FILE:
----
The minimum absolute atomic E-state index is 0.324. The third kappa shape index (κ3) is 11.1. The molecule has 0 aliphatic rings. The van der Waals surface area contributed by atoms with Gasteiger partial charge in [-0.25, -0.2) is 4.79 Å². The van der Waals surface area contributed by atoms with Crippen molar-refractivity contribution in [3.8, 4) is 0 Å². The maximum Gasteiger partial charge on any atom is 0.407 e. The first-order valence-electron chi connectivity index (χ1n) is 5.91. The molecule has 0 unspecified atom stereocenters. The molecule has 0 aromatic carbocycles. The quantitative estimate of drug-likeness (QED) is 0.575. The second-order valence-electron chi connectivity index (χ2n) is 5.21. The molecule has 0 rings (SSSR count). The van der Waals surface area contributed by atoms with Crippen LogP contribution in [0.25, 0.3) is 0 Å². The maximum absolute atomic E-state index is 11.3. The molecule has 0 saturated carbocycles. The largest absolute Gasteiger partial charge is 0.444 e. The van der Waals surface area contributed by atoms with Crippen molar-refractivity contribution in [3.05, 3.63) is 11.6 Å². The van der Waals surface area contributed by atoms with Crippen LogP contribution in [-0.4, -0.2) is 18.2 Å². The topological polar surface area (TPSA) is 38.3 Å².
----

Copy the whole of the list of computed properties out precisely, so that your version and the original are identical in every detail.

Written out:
The minimum absolute atomic E-state index is 0.324. The third kappa shape index (κ3) is 11.1. The molecule has 0 aliphatic rings. The van der Waals surface area contributed by atoms with Gasteiger partial charge in [-0.25, -0.2) is 4.79 Å². The van der Waals surface area contributed by atoms with Crippen molar-refractivity contribution in [3.8, 4) is 0 Å². The maximum Gasteiger partial charge on any atom is 0.407 e. The first-order valence-electron chi connectivity index (χ1n) is 5.91. The molecule has 0 unspecified atom stereocenters. The molecule has 0 aromatic carbocycles. The quantitative estimate of drug-likeness (QED) is 0.575. The second-order valence-electron chi connectivity index (χ2n) is 5.21. The molecule has 0 rings (SSSR count). The van der Waals surface area contributed by atoms with Crippen LogP contribution in [0.25, 0.3) is 0 Å². The maximum absolute atomic E-state index is 11.3. The molecule has 0 saturated carbocycles. The largest absolute Gasteiger partial charge is 0.444 e. The van der Waals surface area contributed by atoms with Crippen molar-refractivity contribution in [3.05, 3.63) is 11.6 Å². The van der Waals surface area contributed by atoms with Crippen LogP contribution in [-0.4, -0.2) is 18.2 Å². The topological polar surface area (TPSA) is 38.3 Å².